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Fun Friday–Our State Fair Is a Great State Fair

Friday, July 18, 2008


“Our state fair is a great state fair;
Don’t miss it, don’t even be late!
It’s dollars to donuts that our state fair
Is the best state fair in our state!”

After Seven Brides for Seven Brothers, Rodgers & Hammerstein’s State Fair is my favorite musical. It could have something to do with the fact that it’s probably the only musical ever written where both of the leading female roles were written for altos, which means I can sing along at the top of my lungs without straining anything. But, really, I think it has more to do with the wonderful music and the simple but wonderful parallel romance storylines.

Based on a novel by Phil Strong, State Fair was originally made as a non-musical movie in 1933 starring Will Rogers, Janet Gaynor, and Lew Ayers. Because the story proved very popular amongst movie goers, in the early 1940s, it was thought that a musical version would do well. With Oklahoma! a huge success on Broadway, Rodgers & Hammerstein were approached and asked to adapt the story into a musical. They agreed—as long as they didn’t have to go to Hollywood to do it. Released in 1945, it would be the only musical they would ever write only for the movies. (The first stage version wasn’t produced until the 1990s.)

The cast is stellar, including the divine Dana Andrews (Laura, The Best Years of Our Lives), Jeanne Crain (A Letter to Three Wives, People Will Talk), one of the top crooners of the day Dick Haymes (whose biggest hits include “You’ll Never Know,” “Room Full of Roses,” “It’s Magic,” and several of the songs from State Fair that he re-recorded as singles), and Vivian Blaine (Guys & Dolls).

The storyline is pretty straight forward. The Frake family is headed for the Iowa state fair, each with his or her own goals: Dad wants to win the grand championship with his Hampshire boar Blue Boy; Mom hopes her mincemeat and pickles are winners; son, Wayne (Dick Haymes), wants to get back at the carnie who swindled him the previous year; daughter, Margie (Jeanne Crain), wants to get away from the doldrums of farm life—and her dull beau.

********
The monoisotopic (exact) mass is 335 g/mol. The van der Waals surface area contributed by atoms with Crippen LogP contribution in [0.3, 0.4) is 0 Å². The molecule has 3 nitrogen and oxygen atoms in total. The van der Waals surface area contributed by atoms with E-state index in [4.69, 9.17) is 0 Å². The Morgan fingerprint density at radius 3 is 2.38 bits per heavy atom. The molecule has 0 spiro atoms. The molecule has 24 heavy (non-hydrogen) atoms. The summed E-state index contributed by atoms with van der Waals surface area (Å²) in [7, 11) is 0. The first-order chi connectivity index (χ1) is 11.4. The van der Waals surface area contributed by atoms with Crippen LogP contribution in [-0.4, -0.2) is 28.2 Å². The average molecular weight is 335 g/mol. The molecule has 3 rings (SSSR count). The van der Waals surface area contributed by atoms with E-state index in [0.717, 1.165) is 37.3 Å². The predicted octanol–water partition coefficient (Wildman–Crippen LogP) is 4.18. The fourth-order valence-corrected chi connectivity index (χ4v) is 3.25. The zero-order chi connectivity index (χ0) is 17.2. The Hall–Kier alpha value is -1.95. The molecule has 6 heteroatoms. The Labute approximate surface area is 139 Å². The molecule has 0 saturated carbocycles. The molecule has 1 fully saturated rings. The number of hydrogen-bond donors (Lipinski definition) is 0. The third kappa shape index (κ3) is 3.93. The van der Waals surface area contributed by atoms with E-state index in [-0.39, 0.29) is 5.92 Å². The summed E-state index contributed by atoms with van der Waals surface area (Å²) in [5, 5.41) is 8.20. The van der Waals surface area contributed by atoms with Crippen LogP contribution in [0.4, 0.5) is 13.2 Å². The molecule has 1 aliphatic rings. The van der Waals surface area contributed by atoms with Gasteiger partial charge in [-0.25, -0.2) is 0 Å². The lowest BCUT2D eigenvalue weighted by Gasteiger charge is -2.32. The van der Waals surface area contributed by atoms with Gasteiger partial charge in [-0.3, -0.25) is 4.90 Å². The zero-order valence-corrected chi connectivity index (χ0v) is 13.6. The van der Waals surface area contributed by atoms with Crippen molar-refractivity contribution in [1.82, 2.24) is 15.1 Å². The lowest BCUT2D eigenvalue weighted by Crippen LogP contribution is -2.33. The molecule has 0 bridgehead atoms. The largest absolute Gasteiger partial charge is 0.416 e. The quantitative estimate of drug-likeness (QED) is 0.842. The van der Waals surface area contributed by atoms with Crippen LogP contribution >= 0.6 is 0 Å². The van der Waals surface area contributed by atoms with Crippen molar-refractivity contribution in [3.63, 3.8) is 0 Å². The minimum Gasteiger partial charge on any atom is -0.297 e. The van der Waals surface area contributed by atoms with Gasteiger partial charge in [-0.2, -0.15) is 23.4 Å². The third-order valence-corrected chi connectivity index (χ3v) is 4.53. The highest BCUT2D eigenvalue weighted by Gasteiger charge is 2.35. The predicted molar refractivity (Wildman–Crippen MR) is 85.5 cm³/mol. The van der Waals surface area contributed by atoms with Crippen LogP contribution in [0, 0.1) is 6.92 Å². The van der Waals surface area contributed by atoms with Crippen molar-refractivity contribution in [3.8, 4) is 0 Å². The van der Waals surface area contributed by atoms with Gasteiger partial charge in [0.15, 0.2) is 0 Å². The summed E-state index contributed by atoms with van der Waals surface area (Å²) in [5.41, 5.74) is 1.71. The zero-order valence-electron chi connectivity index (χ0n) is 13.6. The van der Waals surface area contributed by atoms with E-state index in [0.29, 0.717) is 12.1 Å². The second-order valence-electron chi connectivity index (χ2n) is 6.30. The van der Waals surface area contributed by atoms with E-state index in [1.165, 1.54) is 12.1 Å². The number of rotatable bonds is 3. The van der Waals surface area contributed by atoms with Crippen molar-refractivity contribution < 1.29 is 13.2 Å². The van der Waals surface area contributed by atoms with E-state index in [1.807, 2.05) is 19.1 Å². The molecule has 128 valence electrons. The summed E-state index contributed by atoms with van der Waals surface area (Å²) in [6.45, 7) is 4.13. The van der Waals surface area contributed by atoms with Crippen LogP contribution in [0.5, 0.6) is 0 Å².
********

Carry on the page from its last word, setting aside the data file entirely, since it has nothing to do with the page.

In what is perhaps the best-loved song from the musical, here is Margie (singing dubbed by Louanne Hogan) expressing her desire to do and see something different for a change in “It Might as well Be Spring”:

Even though he has a girl back home, when Wayne meets singer Emily Edwards (Vivian Blaine), he’s smitten and ends up spending most of his time at the fair with her.

Margie also has a chance at romance when she meets newspaper reporter Pat Gilbert (Dana Andrews) on the roller coaster. But will their love affair last longer than the fair?

And what’s a Rodgers & Hammerstein musical without a song about the state in which it’s set? Here’s one of the most fun sing-along songs in the film, “I Owe Ioway”:

Another version was made in 1962 starring Pat Boone, Bobby Darin, and Ann-Margret—but if you’re going to watch this, the 1945 original version is definitely the best (especially since one of the new songs written for/included in the 1962 version is the very rape-y “Never Say No to a Man” sung from mother to daughter).

If you do ever have the opportunity to see it on the stage, I highly recommend it. When it was adapted in the early 1990s, they added a few songs back into it that had been cut from the film (including Abel Frake crooning a lullaby to Blue Boy) as well as some that had been cut from other R&H musicals, like Flower Drum Song. Because it’s longer, they were able to add more humor into it, as well as develop the characters and the relationships much better.

Make this a State Fair weekend!

  1. Friday, July 18, 2008 9:30 am

    I absolutely adore this movie. Thanks to this film I fell in love with Dana Andrews when I was about…eight I think? 😉 I completely agree with you – the 1945 version is far and away superior to the 1962 film – although I have to give Pat Boone credit, I do like his vocals in the latter film. State Fair, Sound of Music, and Flower Drum Song are my favorite R&H shows.

    I wish I could see the stage version of State Fair someday. I have the Broadway cast album of the relaunch of Flower Drum Song – they revamped the storyline, added some songs – which makes the new stage version look very intriguing.


  2. Friday, July 18, 2008 10:00 am

    thanks for teaching me some things I didn’t know about this musical, Kaye. I did get to see State Fair in a regional theatre a couple years ago. Movies are great, but there is something special about the live performances. rose, another alto who likes being able to sing along to the songs without having to go down an octave!


  3. Jess permalink
    Friday, July 18, 2008 10:37 am

    I’ve always loved this movie. Especially Margie’s clothes.
    When my cousins saw this movie, they said “They’re all CHEATERS!” I never thought about it that way, and my grandmother explained that in the ’40s there was no concept of going steady.
    The live show sounds awesome. I hope I get to see it someday.


  4. Friday, July 18, 2008 10:44 am